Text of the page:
“Closer” and “Better Late Than Ever” are both fine ballads that are beautifully orchestrated and melodic while “Have Some Fun” is another disco friendly melodic dance/funk groove. “Funk Theory” ends the album on a rhythmically and melodically dynamic Brazilian dance/funk note with lyrics that talk about how especially in uncertain times,funk music has enormous power to bring different people together to do their dances-whatever they may be. Musically speaking this album has exceptionally high energy level. Possibly taking cues from Barry White and Quincy Jones’ productions of that era,the sound is extremely crisp and studiocentric rather than the more live sound the band was noted for. Not only that,but it really tuned into funk futurism. What with the mixture of drum machines and live drumming and at least one nod to the oncoming presence of rap. A wonderfully funky B.T. Express intro to the 80’s. And very likely more important to where the music had been and where it was going than anyone may even still think.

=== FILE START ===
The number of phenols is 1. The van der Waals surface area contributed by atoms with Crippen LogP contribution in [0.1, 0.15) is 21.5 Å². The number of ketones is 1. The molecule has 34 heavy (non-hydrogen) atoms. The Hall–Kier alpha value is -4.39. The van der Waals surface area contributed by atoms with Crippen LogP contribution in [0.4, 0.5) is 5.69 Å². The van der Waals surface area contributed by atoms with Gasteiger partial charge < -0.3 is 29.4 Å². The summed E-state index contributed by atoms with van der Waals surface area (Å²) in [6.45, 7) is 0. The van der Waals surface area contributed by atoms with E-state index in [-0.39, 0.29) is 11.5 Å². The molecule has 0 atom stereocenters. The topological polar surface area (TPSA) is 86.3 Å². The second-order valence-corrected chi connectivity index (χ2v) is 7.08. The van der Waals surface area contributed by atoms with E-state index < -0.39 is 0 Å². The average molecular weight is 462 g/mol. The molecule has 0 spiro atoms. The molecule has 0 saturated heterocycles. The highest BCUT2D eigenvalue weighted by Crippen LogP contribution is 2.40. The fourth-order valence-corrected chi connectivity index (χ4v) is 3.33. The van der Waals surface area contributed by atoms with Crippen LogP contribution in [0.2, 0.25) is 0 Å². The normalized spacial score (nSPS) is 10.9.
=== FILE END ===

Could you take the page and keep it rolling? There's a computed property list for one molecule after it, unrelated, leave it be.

Originally posted on January 16th,2015

Link to original review here*

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Filed under 1980's, B.T.Express, Disco, drums, Funk, Funk Bass, Gil Scott Heron, Kashif

Andre’s Amazon Archive for 12/27/2014: ‘Love Changes’ by Kashif

Kashif Love Changes

Almost since the very start of the 80’s Kashif had been one of the key innovators of a style known as boogie funk,which was very complimentary to the Minneapolis sound of the era as it created a cinematic dance/funk sound with electronic rather than live band orchestrations. His first three solo recordings were solidly in this style,with some wonderfully creative jazzy musical ideas present as well. By the time 1987 arrived,funk/soul music had suddenly moved on in such a significant way that there wasn’t much room left for the innovation of boogie to go that far forward anymore. Lucky for Kashif he was also expert at a type of sound that suited every period of the 80’s very well:the urban ballad. And that is largely where he focused his energies on this album. But in terms of the uptempo music? That was another story.